What’s Left – Restoring Justice

In his first week in office, President Obama quickly departed from his predecessor’s policies with his executive order to close the Guantanamo Bay Detention Facility and suspend military tribunals. While the nation will undoubtedly be mired in the damage of the Bush administration for years to come, Mr. Obama’s actions are a step toward rectifying the desecration perpetrated on human rights.

During his administration, Mr. Bush and the members of his administration refused to acknowledge that the circumstances at Guantanamo Bay were anything but comfortable. Mr. Cheney went so far as to take a twisted pride in the facility, stating in one interview that, “There isn’t any other nation in the world that would treat people who were determined to kill Americans the way we’re treating these people. They’re living in the tropics. They’re well fed. They’ve got everything they could possibly want.”

Not everyone agrees with Mr. Cheney, though. In fact, inspectors from the Red Cross ventured to disagree with his assessment, describing the treatment the prisoners received as part of “an intentional system of cruel, unusual and degrading treatment and a form of torture.”

Suspects held in Guantanamo Bay are allegedly there because they are enemies of the United States in a war that is about defending freedom and democracy. It seems ironic that we will go to battle to defend these ideals, yet refuse to extend the principles embodied in them to all people.

Denying due process of law reflects poorly on our commitment to democratic principles. Violating human rights through torture raises questions about our commitment to the belief that we should not impose “cruel and unusual punishments,” as outlined in our Constitution.

Beyond remedying human rights violations and disregard for due process, the executive order holds symbolic meaning; it represents a renewed and admitted sense of accountability for the U.S. In denying prisoners their rights, Mr. Bush made the principles we fought for seem like a sham. In taking action to rectify Mr. Bush’s wrongs, Mr. Obama sets the example that the values espoused in our Constitution can truly have a universal application and that we do not see these rights as selectively applicable.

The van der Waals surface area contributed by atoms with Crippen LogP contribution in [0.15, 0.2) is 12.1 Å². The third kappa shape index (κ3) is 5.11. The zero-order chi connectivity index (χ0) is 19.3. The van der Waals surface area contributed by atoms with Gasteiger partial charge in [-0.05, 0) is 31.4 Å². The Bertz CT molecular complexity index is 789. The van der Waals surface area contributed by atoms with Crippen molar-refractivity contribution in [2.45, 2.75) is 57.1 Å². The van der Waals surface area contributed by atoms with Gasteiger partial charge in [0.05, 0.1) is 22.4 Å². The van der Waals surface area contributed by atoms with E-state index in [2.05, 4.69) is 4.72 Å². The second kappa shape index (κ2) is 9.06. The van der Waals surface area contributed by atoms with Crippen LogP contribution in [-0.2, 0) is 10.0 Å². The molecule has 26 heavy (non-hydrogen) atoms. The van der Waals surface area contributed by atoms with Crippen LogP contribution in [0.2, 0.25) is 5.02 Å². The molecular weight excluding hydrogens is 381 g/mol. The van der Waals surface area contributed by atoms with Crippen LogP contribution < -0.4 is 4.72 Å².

Additionally, Mr. Obama’s actions demonstrate a return to flexible policy and a rejection of the belief in executive infallibility. Under Mr. Bush, Guantanamo Bay received a deluge of criticism from the international community and from eminent domestic figures. Former Secretary of State Colin Powell chastised the detention center: “If it were up to me I would close Guantanamo not tomorrow but this afternoon…Essentially, we have shaken the belief that the world had in America’s justice system…and it’s causing us far more damage than any good we get from it.”

Mr. Bush was unfazed by any opposition to his policy. Despite reports of indiscretion, his administration would not own up to the fact that Guantanamo was a bastion of abuse and inequity. Mr. Obama’s actions demonstrate a divergence from the arrogant belief that poor policy should stand even in the face of facts that dispute its legitimacy.

Moreover, the executive order is representative of a larger break with Bush policy. During his presidency, Mr. Bush placed conditions on who was worthy of fair and just treatment; this is evident in looking at what happened at not only Guantanamo, but also Abu Ghraib.

Mr. Obama’s executive order demonstrates a belief that every person is entitled to justice and fair treatment. I can only hope that our new president continues to work to reverse the damage done by an administration that cared too little about the freedoms it desired to spread and too much about the spiteful assertion of its power.